Now, what is an antioxidant? Antioxidants are scientifically defined as “a substance that reduces damage due to oxygen, such as that caused by free radicals” (MedicineNet). More specifically, an antioxidant is comprised of atoms with excess electrons that it can “donate” to stabilize the free radical and stop the domino effect in its tracks.
This is why antioxidants are associated with slowing the aging process: because they slow or prevent cell damage, such as that which occurs with aging (i.e. a lifetime of exposure to items on the above list). And they all occur predominantly in plants.
Certain vitamins, specifically A, C, and E, and folic acid are considered the “antioxidant vitamins.” These vitamins are not produced naturally by the body and so must be consumed through diet or supplementation.
“Antioxidant enzymes,” on the other hand, are produced naturally by the body, but rely on specific minerals, which act as “cofactors,” for their production. These minerals include selenium, iron, zinc, copper, and magnesium.
The last group of antioxidants is comprised of the “antioxidant phytochemicals.” The prefix “phyto-” means “relating to plants,” and indeed, the four subgroups of phytochemicals can only be found in plants. These subgroups include the Carotenoids, Flavonoids, Allyl Sulfides, and Polyphenols, one or two of which maybe you’ve heard about as other “hot-button” things that “you need.” Well, now you know why.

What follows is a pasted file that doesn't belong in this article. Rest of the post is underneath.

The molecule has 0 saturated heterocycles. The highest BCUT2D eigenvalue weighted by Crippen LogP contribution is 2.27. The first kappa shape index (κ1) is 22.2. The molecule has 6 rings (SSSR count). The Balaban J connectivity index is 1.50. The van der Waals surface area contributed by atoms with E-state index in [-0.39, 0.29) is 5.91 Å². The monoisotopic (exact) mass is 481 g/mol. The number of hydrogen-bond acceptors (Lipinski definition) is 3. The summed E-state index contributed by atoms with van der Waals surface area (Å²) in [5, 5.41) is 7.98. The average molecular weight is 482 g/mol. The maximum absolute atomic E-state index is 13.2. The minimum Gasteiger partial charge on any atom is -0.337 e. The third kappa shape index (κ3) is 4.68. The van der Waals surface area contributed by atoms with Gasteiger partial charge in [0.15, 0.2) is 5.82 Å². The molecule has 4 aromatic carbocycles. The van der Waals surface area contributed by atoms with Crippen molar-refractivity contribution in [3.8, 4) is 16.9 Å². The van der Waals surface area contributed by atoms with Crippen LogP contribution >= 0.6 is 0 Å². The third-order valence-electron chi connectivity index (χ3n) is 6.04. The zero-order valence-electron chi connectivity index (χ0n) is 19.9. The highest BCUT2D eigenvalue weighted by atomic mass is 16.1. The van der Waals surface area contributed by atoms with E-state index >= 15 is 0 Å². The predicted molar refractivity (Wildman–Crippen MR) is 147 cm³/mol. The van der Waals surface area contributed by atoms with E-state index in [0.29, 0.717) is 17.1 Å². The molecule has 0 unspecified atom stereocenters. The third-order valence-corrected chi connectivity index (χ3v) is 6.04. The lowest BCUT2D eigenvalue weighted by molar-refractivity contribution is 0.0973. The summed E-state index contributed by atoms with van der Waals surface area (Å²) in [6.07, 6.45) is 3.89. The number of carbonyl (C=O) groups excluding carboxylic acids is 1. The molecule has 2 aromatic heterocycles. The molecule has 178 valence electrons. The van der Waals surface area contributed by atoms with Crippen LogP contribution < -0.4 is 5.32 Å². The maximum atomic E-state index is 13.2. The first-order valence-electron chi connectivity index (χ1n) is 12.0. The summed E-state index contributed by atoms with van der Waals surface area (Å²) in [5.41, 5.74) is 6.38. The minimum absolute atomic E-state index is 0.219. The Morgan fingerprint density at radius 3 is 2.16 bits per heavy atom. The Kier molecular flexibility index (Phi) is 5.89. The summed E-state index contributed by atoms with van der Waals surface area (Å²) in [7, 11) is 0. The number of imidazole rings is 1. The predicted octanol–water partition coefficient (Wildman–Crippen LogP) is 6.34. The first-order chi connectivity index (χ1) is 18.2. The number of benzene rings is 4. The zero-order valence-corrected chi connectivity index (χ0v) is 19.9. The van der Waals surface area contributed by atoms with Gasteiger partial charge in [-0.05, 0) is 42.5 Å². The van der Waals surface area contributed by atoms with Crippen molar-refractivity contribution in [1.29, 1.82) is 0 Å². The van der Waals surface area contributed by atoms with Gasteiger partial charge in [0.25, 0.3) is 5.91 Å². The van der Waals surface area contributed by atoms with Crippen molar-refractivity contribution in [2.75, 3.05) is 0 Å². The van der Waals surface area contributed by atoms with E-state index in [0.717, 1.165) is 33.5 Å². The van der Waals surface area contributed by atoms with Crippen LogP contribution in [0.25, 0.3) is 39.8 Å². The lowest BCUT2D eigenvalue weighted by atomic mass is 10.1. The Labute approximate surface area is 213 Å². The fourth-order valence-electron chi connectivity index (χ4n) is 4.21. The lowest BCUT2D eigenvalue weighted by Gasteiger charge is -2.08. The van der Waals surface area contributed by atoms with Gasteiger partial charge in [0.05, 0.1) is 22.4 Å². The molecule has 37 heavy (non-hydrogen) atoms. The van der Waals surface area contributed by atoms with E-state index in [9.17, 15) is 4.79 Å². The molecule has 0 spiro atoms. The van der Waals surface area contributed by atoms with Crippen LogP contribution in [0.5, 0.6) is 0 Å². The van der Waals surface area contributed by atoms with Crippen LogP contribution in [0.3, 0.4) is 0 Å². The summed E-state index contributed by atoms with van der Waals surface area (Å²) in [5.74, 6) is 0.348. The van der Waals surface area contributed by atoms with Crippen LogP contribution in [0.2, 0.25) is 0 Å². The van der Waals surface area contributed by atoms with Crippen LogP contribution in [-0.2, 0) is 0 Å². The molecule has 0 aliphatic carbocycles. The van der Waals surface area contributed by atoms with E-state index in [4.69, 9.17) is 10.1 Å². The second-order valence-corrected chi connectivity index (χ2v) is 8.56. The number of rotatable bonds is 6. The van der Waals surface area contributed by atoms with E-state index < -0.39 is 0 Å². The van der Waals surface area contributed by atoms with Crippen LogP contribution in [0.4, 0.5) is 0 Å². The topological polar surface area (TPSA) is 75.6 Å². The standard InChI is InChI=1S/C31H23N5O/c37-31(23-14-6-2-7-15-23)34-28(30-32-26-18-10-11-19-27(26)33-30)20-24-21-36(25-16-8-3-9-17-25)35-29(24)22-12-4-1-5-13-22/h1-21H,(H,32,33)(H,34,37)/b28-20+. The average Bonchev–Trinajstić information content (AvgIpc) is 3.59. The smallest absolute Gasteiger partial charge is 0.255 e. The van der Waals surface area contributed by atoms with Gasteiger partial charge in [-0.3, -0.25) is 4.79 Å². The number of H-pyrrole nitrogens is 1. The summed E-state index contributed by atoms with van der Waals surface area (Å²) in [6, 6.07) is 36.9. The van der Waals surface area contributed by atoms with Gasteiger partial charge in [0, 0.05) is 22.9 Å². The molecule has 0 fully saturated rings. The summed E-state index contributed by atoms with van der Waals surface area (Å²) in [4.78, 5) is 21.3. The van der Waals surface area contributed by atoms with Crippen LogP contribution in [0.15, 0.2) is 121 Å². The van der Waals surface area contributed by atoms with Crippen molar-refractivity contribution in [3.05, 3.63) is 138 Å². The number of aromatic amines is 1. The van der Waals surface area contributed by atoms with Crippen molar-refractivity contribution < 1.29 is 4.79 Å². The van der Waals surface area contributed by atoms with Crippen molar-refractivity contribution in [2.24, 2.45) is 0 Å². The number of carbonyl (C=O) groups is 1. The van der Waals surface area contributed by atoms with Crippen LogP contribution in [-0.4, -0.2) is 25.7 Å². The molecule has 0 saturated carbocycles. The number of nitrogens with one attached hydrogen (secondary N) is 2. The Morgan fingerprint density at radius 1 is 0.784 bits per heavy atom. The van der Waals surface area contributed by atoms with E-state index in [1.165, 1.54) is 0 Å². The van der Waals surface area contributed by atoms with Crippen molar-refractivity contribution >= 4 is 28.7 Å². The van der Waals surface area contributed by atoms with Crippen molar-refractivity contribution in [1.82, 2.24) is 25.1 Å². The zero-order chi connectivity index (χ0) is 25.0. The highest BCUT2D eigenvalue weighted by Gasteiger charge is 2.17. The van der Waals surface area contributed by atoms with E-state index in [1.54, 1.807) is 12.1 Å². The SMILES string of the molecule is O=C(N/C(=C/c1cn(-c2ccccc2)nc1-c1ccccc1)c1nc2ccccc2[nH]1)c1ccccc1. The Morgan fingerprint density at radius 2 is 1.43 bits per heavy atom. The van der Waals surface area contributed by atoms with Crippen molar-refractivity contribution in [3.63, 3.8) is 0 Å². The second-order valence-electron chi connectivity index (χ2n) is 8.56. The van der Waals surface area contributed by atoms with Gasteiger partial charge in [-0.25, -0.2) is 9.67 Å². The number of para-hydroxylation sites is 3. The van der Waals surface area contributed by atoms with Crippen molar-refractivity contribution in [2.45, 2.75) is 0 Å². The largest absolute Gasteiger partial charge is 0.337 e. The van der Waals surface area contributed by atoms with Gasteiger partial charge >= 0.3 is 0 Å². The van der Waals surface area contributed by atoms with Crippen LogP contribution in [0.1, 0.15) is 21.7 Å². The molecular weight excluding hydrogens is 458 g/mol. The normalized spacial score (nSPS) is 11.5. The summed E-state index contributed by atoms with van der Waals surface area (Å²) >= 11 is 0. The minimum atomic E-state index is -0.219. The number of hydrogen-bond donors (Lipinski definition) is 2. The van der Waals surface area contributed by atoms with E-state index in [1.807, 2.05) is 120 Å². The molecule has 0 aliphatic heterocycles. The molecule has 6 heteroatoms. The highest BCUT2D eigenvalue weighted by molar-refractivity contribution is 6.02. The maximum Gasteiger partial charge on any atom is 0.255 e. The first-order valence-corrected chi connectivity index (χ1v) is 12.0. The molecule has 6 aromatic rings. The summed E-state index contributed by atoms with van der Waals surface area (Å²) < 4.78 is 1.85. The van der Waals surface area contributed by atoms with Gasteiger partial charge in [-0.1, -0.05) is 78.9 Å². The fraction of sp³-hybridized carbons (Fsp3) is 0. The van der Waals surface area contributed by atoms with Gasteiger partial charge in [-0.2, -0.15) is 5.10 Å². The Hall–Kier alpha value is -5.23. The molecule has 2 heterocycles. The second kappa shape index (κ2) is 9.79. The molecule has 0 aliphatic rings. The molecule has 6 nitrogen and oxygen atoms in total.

Dark red fruits, like blueberries, raspberries, pomegranates, goji berries, and blackberries, dark green veggies like spinach, kale, broccoli, watercress, and swiss chard, root veggies like carrots, sweet potatoes, and beets, beans such as kidney beans, small red beans, and pinto beans, and nuts such as almonds, walnuts, hazelnuts, and pistachios, are all rich in at least one antioxidant group, not to mention in possession of numerous other health benefits.
So, if you want to reduce inflammation, reduce the risk of chronic disease, and be sure that your tissues are functioning efficiently, strongly, and robustly, make antioxidants a reason for eating!
The following websites were used as source material for this article.